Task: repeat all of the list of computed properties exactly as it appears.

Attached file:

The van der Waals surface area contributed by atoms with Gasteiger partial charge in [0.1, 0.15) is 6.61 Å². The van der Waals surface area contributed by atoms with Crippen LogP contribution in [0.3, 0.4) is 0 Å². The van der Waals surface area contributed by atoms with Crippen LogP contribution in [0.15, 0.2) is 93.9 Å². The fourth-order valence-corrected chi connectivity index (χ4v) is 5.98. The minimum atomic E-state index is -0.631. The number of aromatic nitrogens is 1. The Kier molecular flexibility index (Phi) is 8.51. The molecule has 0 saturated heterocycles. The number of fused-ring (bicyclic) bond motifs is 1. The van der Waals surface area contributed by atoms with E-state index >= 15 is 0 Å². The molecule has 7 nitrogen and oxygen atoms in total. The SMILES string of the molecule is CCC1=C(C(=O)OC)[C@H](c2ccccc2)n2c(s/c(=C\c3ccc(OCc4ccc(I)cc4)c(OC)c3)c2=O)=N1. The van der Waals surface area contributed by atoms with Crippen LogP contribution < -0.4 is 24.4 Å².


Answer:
The van der Waals surface area contributed by atoms with Gasteiger partial charge in [0.1, 0.15) is 6.61 Å². The van der Waals surface area contributed by atoms with Crippen LogP contribution in [0.3, 0.4) is 0 Å². The van der Waals surface area contributed by atoms with Crippen LogP contribution in [0.15, 0.2) is 93.9 Å². The fourth-order valence-corrected chi connectivity index (χ4v) is 5.98. The minimum atomic E-state index is -0.631. The number of aromatic nitrogens is 1. The Kier molecular flexibility index (Phi) is 8.51. The molecule has 0 saturated heterocycles. The number of fused-ring (bicyclic) bond motifs is 1. The van der Waals surface area contributed by atoms with E-state index >= 15 is 0 Å². The molecule has 7 nitrogen and oxygen atoms in total. The SMILES string of the molecule is CCC1=C(C(=O)OC)[C@H](c2ccccc2)n2c(s/c(=C\c3ccc(OCc4ccc(I)cc4)c(OC)c3)c2=O)=N1. The van der Waals surface area contributed by atoms with Crippen LogP contribution < -0.4 is 24.4 Å².